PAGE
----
Maryland’s political landscape is both interesting and problematic. The reality of a Republican governor in a heavily Democratic state has been a reason for consternation and frustration for Maryland democrats. As Hogan seeks a second term, his favorability polls remain high and many of his efforts are well received among Maryland voters. His popularity in many parts of the state is good news for the governor as he looks forward to next year’s statewide election.
There is confusion as to who the statewide leader is for the Democrats. The two most visible leaders of the Democrats appear to be long-time State Senate President Mike Miller and House of Delegates Speaker Mike Busch. Neither of these Democrats is likely to run for governor. Busch has had health issues and Miller appears to relish his position as state senate president.
The other statewide elected official is Attorney General Brian Frosh. As a longtime liberal state legislator before being elected as attorney general, Frosh has been raising his visibility of late since the General Assembly enacted legislation allowing him to independently sue the federal government. He has engaged in suing the Trump administration on several occasions. He and Governor Hogan have been at odds regarding several matters, including paying two state cabinet appointees who failed to win Senate confirmation. With his notoriety having increased of late, it is possible that Frosh may decide to run for governor.
There is a large list of declared and undeclared potential candidates for governor in the Democratic Party. This large stable of Democratic candidates could be helpful to the reelection bid by Governor Hogan.
The declared Democrats includeRushern Baker, Prince George’s current county executive; Ben Jealous, former president and CEO of the NAACP; RalphJaffe, a perennial candidate; Richard Madaleno, a Maryland state senator; James Shea, an attorney and businessman; and Alec Ross, author of The Industries of the Futureand a former State Department official who worked for Secretary Hillary Clinton.
The undeclared, potential Democratic candidates in addition to Frosh include: DougGansler, former attorney general and candidate for governor in 2014; John Delaney, a current member of Congress; Kevin Kamenetz, Baltimore County’s currentcounty executive; Heather Mizeur, former state delegate from Montgomery County and a candidate for governor in 2014; Ken Ulman, a former county executiveof Howard County; Joseline Peña-Melnyk, a Maryland state delegate; and David Trone, businessman and candidate for Congress in Maryland’s 8th District in 2016.There may well be other Democratic candidates who are undeclared, yet plan to get in the race.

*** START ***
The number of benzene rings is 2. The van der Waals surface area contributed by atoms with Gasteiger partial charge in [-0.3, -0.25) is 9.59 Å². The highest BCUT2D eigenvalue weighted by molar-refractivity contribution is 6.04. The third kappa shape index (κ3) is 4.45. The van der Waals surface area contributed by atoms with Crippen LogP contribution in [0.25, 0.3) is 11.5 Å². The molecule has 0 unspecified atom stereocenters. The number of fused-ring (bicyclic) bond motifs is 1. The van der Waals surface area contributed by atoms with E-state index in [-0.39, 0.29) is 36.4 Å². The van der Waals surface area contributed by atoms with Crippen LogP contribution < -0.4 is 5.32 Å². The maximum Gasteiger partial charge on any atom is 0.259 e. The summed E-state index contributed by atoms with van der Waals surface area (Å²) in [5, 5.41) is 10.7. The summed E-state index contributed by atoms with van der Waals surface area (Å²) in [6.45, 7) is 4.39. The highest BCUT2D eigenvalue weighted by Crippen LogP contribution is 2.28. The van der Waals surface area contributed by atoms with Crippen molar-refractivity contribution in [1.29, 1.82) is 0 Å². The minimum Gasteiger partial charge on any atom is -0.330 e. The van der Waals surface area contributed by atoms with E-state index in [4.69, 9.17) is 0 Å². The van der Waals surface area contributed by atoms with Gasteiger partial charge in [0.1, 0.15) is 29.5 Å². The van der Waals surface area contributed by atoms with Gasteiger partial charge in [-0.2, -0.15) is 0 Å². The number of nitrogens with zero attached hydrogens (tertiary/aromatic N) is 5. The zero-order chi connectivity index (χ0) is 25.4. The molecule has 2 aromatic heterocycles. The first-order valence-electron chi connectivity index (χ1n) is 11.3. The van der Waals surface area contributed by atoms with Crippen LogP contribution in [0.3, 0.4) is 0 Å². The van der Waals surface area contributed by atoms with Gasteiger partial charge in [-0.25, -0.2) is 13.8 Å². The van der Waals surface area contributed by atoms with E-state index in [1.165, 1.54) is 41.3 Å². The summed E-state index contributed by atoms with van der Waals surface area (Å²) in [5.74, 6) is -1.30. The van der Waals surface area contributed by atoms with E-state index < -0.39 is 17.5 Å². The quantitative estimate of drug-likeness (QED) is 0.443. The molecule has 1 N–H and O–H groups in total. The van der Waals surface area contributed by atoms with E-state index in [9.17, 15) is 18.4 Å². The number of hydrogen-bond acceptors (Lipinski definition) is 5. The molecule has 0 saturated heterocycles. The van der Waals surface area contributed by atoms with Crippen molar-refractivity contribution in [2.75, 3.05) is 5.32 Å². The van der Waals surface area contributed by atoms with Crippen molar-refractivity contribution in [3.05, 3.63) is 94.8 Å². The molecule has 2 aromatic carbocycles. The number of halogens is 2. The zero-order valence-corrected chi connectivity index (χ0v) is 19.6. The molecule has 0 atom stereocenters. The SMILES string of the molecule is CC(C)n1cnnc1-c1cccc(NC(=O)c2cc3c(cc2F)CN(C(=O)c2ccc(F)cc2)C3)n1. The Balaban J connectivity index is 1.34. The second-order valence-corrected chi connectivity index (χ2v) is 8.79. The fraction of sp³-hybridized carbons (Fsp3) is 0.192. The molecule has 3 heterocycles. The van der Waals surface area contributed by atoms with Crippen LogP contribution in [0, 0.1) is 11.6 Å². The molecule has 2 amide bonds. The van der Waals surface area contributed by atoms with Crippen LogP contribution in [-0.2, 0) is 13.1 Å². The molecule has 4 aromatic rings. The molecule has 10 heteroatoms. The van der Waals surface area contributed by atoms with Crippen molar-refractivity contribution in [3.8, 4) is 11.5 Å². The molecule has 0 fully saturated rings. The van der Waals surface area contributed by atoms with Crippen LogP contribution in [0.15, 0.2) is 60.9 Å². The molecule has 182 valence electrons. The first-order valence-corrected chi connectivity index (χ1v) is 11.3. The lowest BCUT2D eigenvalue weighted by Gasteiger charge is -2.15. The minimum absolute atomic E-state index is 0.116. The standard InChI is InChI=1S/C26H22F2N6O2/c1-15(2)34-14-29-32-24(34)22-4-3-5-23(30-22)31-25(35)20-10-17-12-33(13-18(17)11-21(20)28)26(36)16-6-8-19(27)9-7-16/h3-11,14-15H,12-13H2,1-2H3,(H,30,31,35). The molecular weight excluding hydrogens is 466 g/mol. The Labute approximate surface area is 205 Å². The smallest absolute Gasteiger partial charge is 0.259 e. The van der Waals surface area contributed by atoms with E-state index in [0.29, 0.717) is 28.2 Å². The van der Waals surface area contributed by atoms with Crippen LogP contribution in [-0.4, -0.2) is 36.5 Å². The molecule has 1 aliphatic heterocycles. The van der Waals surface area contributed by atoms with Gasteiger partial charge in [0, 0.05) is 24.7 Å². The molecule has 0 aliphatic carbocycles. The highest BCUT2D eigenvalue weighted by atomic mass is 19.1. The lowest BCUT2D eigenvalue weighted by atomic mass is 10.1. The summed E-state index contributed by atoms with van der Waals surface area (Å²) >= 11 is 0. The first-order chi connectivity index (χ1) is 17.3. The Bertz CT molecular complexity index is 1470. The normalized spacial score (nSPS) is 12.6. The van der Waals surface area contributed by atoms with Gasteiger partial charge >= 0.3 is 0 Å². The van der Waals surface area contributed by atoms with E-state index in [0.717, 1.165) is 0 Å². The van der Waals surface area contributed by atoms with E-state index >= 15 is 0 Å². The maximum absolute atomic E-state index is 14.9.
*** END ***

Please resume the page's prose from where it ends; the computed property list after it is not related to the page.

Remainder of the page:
With the potential of a dozen or more candidates contesting in a primary for governor, resources and support for each candidate may be difficult to garner. At least two potential candidates, Delaney and Trone, may be able to significantly finance much of their own campaigns.
The Democrat leadership in the state have to defeat a popular sitting governor who has not ruffled too many feathers in his first term in office and has experienced this record of achievement while battling cancer.
The economy of the state is in reasonable condition, and Hogan has been successful in bring jobs to Maryland. He seems to understand the impact of the bourgeoning tech industry in Maryland, the Washington suburbs, and Baltimore City, while many elected officials in Baltimore lack an understanding of the tech industry’simportance and of how to sustain its growth in a 21stCentury economy.
The Baltimore City elected leadership has had many critical issues to address, such as the violence enveloping the city.Governor Hogan has seen that billions of dollars aid Baltimore City’s needs, including crime reduction. One of the future challenges for the governor will be balancing the needs of the tech industry and other components of the Maryland economy. One significant area for the governor to maintain is the Port of Baltimore, a valuable asset to boththe state of Maryland and the city of Baltimore.
As the usual hot, hazy, humid summer of 2017 immerses itself in all of Maryland, the political machinations of the fall is creeping into prominence in all parts of the state.What remains to be ascertained is who the players in the gubernatorial race will be and which issues will be most prominent.
Governor Hogan appears to have escaped the affect of the Trump trap and has set his own course as the governor of a diverse, politically challenging state. At this juncture,heappears to be in good standing with the majority of voters in Maryland. It is possible that Larry Hogan may be the first Republican re-elected as governor of Maryland in eons.